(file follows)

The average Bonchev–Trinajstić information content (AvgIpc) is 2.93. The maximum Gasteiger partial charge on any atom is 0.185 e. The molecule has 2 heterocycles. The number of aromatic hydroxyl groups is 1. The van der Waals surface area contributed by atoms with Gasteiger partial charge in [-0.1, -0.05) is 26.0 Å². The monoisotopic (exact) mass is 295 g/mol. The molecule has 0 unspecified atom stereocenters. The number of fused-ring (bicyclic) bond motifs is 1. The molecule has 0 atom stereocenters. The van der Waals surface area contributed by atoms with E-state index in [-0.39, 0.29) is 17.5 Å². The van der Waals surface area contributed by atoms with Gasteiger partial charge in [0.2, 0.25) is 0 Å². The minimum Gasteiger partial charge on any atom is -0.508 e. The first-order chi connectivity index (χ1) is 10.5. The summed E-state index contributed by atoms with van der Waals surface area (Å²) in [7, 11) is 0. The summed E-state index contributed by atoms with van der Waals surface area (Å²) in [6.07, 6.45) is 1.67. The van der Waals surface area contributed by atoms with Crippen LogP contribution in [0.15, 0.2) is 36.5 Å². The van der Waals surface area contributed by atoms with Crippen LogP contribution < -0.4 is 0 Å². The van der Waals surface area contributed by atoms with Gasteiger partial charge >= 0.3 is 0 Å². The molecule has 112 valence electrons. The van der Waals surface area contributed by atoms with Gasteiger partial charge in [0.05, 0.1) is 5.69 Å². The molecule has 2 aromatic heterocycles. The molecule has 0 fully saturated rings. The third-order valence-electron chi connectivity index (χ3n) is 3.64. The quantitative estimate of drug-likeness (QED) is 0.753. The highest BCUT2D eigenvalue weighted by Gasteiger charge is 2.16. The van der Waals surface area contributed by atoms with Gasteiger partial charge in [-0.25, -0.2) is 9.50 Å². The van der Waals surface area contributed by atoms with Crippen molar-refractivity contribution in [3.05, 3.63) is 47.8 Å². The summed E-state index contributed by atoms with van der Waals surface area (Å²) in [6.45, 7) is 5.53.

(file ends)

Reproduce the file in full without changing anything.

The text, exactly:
The average Bonchev–Trinajstić information content (AvgIpc) is 2.93. The maximum Gasteiger partial charge on any atom is 0.185 e. The molecule has 2 heterocycles. The number of aromatic hydroxyl groups is 1. The van der Waals surface area contributed by atoms with Gasteiger partial charge in [-0.1, -0.05) is 26.0 Å². The monoisotopic (exact) mass is 295 g/mol. The molecule has 0 unspecified atom stereocenters. The number of fused-ring (bicyclic) bond motifs is 1. The molecule has 0 atom stereocenters. The van der Waals surface area contributed by atoms with E-state index in [-0.39, 0.29) is 17.5 Å². The van der Waals surface area contributed by atoms with Gasteiger partial charge in [0.2, 0.25) is 0 Å². The minimum Gasteiger partial charge on any atom is -0.508 e. The first-order chi connectivity index (χ1) is 10.5. The summed E-state index contributed by atoms with van der Waals surface area (Å²) in [7, 11) is 0. The summed E-state index contributed by atoms with van der Waals surface area (Å²) in [6.07, 6.45) is 1.67. The van der Waals surface area contributed by atoms with Crippen LogP contribution in [0.15, 0.2) is 36.5 Å². The van der Waals surface area contributed by atoms with Crippen LogP contribution < -0.4 is 0 Å². The van der Waals surface area contributed by atoms with Gasteiger partial charge >= 0.3 is 0 Å². The molecule has 112 valence electrons. The van der Waals surface area contributed by atoms with Gasteiger partial charge in [0.05, 0.1) is 5.69 Å². The molecule has 2 aromatic heterocycles. The molecule has 0 fully saturated rings. The third-order valence-electron chi connectivity index (χ3n) is 3.64. The quantitative estimate of drug-likeness (QED) is 0.753. The highest BCUT2D eigenvalue weighted by Gasteiger charge is 2.16. The van der Waals surface area contributed by atoms with Gasteiger partial charge in [-0.25, -0.2) is 9.50 Å². The van der Waals surface area contributed by atoms with Crippen molar-refractivity contribution in [3.05, 3.63) is 47.8 Å². The summed E-state index contributed by atoms with van der Waals surface area (Å²) in [6.45, 7) is 5.53.